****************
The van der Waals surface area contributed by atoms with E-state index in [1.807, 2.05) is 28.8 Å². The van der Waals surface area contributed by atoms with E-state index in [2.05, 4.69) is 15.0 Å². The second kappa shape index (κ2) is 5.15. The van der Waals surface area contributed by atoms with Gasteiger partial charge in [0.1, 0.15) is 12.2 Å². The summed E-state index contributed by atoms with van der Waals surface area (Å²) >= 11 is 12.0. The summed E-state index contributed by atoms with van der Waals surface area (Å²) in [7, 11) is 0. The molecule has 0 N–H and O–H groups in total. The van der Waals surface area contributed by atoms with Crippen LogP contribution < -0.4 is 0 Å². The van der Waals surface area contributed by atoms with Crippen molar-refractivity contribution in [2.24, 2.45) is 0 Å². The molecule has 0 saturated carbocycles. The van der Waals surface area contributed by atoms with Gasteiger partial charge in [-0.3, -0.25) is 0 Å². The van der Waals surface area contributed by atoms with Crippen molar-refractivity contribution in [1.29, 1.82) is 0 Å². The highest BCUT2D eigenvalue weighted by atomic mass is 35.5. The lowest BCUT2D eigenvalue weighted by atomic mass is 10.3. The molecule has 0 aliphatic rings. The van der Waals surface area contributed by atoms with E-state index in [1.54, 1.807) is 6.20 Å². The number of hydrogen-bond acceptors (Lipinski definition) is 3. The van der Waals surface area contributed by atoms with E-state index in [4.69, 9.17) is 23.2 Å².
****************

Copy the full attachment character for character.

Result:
The van der Waals surface area contributed by atoms with E-state index in [1.807, 2.05) is 28.8 Å². The van der Waals surface area contributed by atoms with E-state index in [2.05, 4.69) is 15.0 Å². The second kappa shape index (κ2) is 5.15. The van der Waals surface area contributed by atoms with Gasteiger partial charge in [0.1, 0.15) is 12.2 Å². The summed E-state index contributed by atoms with van der Waals surface area (Å²) >= 11 is 12.0. The summed E-state index contributed by atoms with van der Waals surface area (Å²) in [7, 11) is 0. The molecule has 0 N–H and O–H groups in total. The van der Waals surface area contributed by atoms with Crippen LogP contribution < -0.4 is 0 Å². The van der Waals surface area contributed by atoms with Crippen molar-refractivity contribution in [2.24, 2.45) is 0 Å². The molecule has 0 saturated carbocycles. The van der Waals surface area contributed by atoms with Gasteiger partial charge in [-0.3, -0.25) is 0 Å². The van der Waals surface area contributed by atoms with Crippen molar-refractivity contribution in [1.29, 1.82) is 0 Å². The highest BCUT2D eigenvalue weighted by atomic mass is 35.5. The lowest BCUT2D eigenvalue weighted by atomic mass is 10.3. The molecule has 0 aliphatic rings. The van der Waals surface area contributed by atoms with E-state index in [1.54, 1.807) is 6.20 Å². The number of hydrogen-bond acceptors (Lipinski definition) is 3. The van der Waals surface area contributed by atoms with E-state index in [4.69, 9.17) is 23.2 Å².